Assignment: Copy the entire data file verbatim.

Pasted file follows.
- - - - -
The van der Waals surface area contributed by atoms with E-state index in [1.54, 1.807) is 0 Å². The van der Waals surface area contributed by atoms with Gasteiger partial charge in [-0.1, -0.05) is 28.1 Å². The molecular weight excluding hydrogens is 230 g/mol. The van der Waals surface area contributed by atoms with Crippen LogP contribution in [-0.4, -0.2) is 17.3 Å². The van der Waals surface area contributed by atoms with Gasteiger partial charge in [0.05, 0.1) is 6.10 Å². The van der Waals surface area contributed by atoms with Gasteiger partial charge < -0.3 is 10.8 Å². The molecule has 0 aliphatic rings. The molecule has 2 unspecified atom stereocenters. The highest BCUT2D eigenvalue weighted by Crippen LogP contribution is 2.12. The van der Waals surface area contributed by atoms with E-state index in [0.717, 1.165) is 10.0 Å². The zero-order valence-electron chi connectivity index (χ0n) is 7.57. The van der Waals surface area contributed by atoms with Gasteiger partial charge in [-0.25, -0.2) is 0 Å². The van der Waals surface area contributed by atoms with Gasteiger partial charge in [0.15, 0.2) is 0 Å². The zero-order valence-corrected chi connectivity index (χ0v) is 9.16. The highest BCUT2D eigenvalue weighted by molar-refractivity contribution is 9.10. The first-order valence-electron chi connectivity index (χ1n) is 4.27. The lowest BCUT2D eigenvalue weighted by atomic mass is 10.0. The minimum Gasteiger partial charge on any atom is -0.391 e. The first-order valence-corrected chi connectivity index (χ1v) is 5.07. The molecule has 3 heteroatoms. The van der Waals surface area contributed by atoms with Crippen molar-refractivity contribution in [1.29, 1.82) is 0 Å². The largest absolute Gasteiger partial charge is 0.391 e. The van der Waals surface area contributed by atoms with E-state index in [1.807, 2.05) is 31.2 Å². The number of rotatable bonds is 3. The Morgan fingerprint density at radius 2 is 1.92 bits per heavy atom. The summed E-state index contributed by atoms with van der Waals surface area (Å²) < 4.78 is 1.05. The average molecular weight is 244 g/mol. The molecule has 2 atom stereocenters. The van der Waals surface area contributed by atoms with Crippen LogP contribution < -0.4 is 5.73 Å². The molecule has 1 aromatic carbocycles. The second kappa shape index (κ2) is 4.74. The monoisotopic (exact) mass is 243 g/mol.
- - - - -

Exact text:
The van der Waals surface area contributed by atoms with E-state index in [1.54, 1.807) is 0 Å². The van der Waals surface area contributed by atoms with Gasteiger partial charge in [-0.1, -0.05) is 28.1 Å². The molecular weight excluding hydrogens is 230 g/mol. The van der Waals surface area contributed by atoms with Crippen LogP contribution in [-0.4, -0.2) is 17.3 Å². The van der Waals surface area contributed by atoms with Gasteiger partial charge in [0.05, 0.1) is 6.10 Å². The van der Waals surface area contributed by atoms with Gasteiger partial charge < -0.3 is 10.8 Å². The molecule has 0 aliphatic rings. The molecule has 2 unspecified atom stereocenters. The highest BCUT2D eigenvalue weighted by Crippen LogP contribution is 2.12. The van der Waals surface area contributed by atoms with E-state index in [0.717, 1.165) is 10.0 Å². The zero-order valence-electron chi connectivity index (χ0n) is 7.57. The van der Waals surface area contributed by atoms with Gasteiger partial charge in [-0.25, -0.2) is 0 Å². The van der Waals surface area contributed by atoms with Gasteiger partial charge in [0.15, 0.2) is 0 Å². The zero-order valence-corrected chi connectivity index (χ0v) is 9.16. The highest BCUT2D eigenvalue weighted by molar-refractivity contribution is 9.10. The first-order valence-electron chi connectivity index (χ1n) is 4.27. The lowest BCUT2D eigenvalue weighted by atomic mass is 10.0. The minimum Gasteiger partial charge on any atom is -0.391 e. The first-order valence-corrected chi connectivity index (χ1v) is 5.07. The molecule has 3 heteroatoms. The van der Waals surface area contributed by atoms with Crippen molar-refractivity contribution in [1.29, 1.82) is 0 Å². The largest absolute Gasteiger partial charge is 0.391 e. The van der Waals surface area contributed by atoms with E-state index in [1.807, 2.05) is 31.2 Å². The number of rotatable bonds is 3. The Morgan fingerprint density at radius 2 is 1.92 bits per heavy atom. The summed E-state index contributed by atoms with van der Waals surface area (Å²) < 4.78 is 1.05. The average molecular weight is 244 g/mol. The molecule has 2 atom stereocenters. The van der Waals surface area contributed by atoms with Crippen LogP contribution < -0.4 is 5.73 Å². The molecule has 1 aromatic carbocycles. The second kappa shape index (κ2) is 4.74. The monoisotopic (exact) mass is 243 g/mol.